Between 1980 and 2011, the value of goods exported throughout the world increased from just over $2.0 trillion to $18.3 trillion, or just over 7% per year (see chart below). Over this period, falling transportation costs and improved communication tools allowed companies to source raw materials and components anywhere in the world for final assembly, often in plants far from home. Low labor costs and a growing infrastructure cemented China’s dominant role in the global supply chain with the country becoming the world’s largest exporter back in 2009. Its dominance has persisted. The country remains the world’s largest exporter accounting for just under 13% of the total in 2018.
The latest Coronavirus epidemic, however, has exposed the downside to the corporate world’s enduring drive for efficiency and growing dependence on China. Since February, corporate CEOs around the globe have been warning of possible disruptions to their supply chains should the virus continue. Apple was first out of the gate announcing in mid-February that its supply of iPhones would be reduced due to factory shutdowns in China and falling demand within the country. As the chart below shows, not every industry is equally exposed to supply chain risks. Some, like apparel, have already diversified their manufacturing base away from China. But others, like electronics, that hold relatively thin inventories and lack alternative sources for many parts, face greater risk.
While the coronavirus has provided added incentive, the move to decouple manufacturing from China is not new. Nike and Adidas moved manufacturing to lower labor cost countries such as Bangladesh and Vietnam years ago. More recently, the desire to protect key intellectual property and the threat of rising trade tariffs has encouraged many firms to bring part, though rarely all, of their production capacity back home.
While the idea of diversifying production capacity away from China is appealing, this can be difficult to achieve. Over the last 30 years, the country has built up an impressive infrastructure designed to support its manufacturing base. Of the nine largest container ports in the world, for example, seven are in China. Consider too that the local government shelled out $1.5 billion to help iPhone manufacturer Foxconn build factories and worker housing and another $10 billion to build a nearby airport. This long history of support has helped create a manufacturing base that is more innovative, flexible and productive than most. Perhaps most important, China is no longer just an assembler of finished products. Because they manufacture a broad array of intermediate goods, firms that have moved final assembly out of the country have often found that they must still source components from China.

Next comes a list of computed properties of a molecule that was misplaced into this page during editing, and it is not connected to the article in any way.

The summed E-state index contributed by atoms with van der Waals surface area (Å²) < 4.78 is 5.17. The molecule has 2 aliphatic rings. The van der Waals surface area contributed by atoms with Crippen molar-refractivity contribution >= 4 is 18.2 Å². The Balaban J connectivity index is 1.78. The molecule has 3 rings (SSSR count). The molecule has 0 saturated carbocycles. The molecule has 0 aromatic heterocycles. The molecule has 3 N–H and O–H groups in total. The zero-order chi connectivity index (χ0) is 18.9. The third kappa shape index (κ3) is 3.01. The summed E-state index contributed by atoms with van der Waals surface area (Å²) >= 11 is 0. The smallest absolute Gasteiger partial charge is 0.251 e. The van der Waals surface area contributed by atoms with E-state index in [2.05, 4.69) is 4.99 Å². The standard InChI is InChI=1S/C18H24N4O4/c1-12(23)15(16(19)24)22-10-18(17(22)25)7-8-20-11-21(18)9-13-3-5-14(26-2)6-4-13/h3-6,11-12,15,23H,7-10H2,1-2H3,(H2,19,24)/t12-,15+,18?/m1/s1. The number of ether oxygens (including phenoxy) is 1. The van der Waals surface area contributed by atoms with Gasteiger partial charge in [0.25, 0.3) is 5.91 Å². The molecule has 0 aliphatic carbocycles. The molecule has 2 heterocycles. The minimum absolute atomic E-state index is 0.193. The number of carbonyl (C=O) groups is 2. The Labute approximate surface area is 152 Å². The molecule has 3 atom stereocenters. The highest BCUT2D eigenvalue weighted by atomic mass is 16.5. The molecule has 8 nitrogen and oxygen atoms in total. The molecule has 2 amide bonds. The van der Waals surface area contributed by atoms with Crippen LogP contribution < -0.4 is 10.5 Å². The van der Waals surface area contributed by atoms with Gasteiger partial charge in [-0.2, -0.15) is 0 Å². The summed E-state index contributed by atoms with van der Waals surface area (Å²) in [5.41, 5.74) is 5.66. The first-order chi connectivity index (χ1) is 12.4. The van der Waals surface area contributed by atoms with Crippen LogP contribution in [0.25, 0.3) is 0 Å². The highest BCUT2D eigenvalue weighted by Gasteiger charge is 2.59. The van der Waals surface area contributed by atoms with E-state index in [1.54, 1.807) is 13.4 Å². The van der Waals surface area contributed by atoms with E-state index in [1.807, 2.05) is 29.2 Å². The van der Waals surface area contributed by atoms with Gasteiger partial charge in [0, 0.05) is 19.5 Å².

Efforts to diversify supply chains are likely to continue despite these difficulties for several reasons. First, China’s manufacturing capabilities today are unsurpassed. But other countries are not sitting still. India and Mexico are two countries worth keeping an eye on. Second, the latest epidemic has revealed the downside of placing too much emphasis on efficiency and low cost and not enough on resilience. A resilient supply chain is one that can adapt to unexpected interruptions. This generally means carrying higher inventories and establishing back-up capabilities. Exiting China completely will not be possible or even advisable for most businesses. But the country’s lock-hold on the world’s supply chain may well be under threat.